Paying the price already? Labor raids to leave Saudi Arabia thirsty
A water crisis is looming in this port city as many drivers of water trucks have stopped working fearing arrest.
Drivers have told local media that they do not work for their original sponsors. They had tried to rectify their status during the amnesty period, but some were in dispute with their sponsors and could not get other sponsors to transfer their sponsorships.
“I own this truck but it is registered in my sponsor’s name and I pay him SR2,000 a month,” said Noor Ali, a driver. “The sponsor shut down his establishment and asked me to find another sponsor, but I have so far been unable to find one.”
Nasser Ali, a Pakistani driver, said he had been working in this field for more than 10 years, but never for his original sponsor.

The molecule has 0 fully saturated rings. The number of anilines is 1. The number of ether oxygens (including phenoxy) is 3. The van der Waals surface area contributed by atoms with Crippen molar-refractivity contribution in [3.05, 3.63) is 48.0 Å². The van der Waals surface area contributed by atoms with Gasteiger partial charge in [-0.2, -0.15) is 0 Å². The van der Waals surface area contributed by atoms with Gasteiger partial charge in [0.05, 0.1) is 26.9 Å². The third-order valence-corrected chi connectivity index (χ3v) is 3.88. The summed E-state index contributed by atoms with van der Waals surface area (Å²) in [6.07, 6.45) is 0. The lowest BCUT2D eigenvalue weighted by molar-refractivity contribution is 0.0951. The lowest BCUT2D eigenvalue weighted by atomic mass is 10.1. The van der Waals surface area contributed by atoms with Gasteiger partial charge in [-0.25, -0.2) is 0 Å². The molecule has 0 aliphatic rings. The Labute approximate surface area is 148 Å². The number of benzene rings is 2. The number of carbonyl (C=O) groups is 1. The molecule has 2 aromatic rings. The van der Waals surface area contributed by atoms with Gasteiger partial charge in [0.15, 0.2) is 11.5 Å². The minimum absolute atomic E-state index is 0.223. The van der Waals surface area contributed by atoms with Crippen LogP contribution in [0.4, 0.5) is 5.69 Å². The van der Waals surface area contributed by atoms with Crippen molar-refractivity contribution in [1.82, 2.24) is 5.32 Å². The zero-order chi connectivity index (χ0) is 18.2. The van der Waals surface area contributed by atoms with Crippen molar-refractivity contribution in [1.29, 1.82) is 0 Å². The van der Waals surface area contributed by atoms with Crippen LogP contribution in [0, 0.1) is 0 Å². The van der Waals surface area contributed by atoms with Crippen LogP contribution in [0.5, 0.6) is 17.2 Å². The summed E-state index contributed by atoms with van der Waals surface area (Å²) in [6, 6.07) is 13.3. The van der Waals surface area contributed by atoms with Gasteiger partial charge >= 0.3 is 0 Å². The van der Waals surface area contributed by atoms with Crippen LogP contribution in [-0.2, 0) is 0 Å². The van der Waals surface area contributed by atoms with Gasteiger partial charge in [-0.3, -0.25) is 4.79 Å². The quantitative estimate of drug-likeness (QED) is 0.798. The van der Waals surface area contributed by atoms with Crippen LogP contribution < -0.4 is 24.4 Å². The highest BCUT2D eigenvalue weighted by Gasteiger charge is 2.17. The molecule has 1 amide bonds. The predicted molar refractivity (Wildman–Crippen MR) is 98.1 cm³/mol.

His colleague, Muhammad Farouq, said that more than 60 percent of drivers at the water distribution centers do not work for their original sponsors. “They have also stopped working on the request of their previous sponsors pending resolution of the problem,” he said.
Haron, a Somali driver, said his sponsor asked him to find another sponsor, which he has been unable to do. “I have therefore had to quit this job for the moment,” he added.
Saleh and Hazem Al-Shahri, Saudi citizens, said they were surprised to see numerous trucks parked inside the company when they went to the Al-Faisaliyah water distribution center. They both demanded a quick solution to the problem before it gets worse.
Lt. Muhammad Al-Hussein, a spokesman for the Jeddah Passport Department, said security forces would visit all facilities without exception, which includes the National Water Company, to arrest violators.
A source at the Al-Faisaliyah water distribution center said there have been no water disruptions and that the number of drivers who could not rectify their status is limited and would not affect the work of water trucks.
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